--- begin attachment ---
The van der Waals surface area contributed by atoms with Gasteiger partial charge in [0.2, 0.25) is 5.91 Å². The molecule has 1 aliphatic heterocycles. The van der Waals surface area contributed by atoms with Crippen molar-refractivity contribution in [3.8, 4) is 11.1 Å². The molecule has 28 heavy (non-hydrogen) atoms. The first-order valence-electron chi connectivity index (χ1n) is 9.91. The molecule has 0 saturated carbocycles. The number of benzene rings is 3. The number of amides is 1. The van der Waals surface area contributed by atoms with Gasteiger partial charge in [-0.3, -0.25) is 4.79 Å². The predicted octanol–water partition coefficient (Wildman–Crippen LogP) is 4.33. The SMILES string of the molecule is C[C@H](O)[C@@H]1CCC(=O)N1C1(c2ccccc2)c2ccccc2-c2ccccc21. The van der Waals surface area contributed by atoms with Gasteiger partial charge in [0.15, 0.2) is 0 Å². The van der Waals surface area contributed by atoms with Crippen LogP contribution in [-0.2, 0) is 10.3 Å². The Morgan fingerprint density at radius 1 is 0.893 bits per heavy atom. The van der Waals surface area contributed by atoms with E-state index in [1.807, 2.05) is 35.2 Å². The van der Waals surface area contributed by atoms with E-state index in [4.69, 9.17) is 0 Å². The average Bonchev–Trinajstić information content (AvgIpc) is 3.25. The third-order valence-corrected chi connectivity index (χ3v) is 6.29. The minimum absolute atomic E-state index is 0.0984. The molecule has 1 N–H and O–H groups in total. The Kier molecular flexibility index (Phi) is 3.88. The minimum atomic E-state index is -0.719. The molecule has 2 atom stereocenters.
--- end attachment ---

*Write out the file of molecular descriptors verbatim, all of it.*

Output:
The van der Waals surface area contributed by atoms with Gasteiger partial charge in [0.2, 0.25) is 5.91 Å². The molecule has 1 aliphatic heterocycles. The van der Waals surface area contributed by atoms with Crippen molar-refractivity contribution in [3.8, 4) is 11.1 Å². The molecule has 28 heavy (non-hydrogen) atoms. The first-order valence-electron chi connectivity index (χ1n) is 9.91. The molecule has 0 saturated carbocycles. The number of benzene rings is 3. The number of amides is 1. The van der Waals surface area contributed by atoms with Gasteiger partial charge in [-0.3, -0.25) is 4.79 Å². The predicted octanol–water partition coefficient (Wildman–Crippen LogP) is 4.33. The SMILES string of the molecule is C[C@H](O)[C@@H]1CCC(=O)N1C1(c2ccccc2)c2ccccc2-c2ccccc21. The van der Waals surface area contributed by atoms with Gasteiger partial charge in [0.15, 0.2) is 0 Å². The van der Waals surface area contributed by atoms with Crippen LogP contribution in [-0.2, 0) is 10.3 Å². The Morgan fingerprint density at radius 1 is 0.893 bits per heavy atom. The van der Waals surface area contributed by atoms with E-state index in [1.807, 2.05) is 35.2 Å². The van der Waals surface area contributed by atoms with E-state index in [4.69, 9.17) is 0 Å². The average Bonchev–Trinajstić information content (AvgIpc) is 3.25. The third-order valence-corrected chi connectivity index (χ3v) is 6.29. The minimum absolute atomic E-state index is 0.0984. The molecule has 1 N–H and O–H groups in total. The Kier molecular flexibility index (Phi) is 3.88. The minimum atomic E-state index is -0.719. The molecule has 2 atom stereocenters.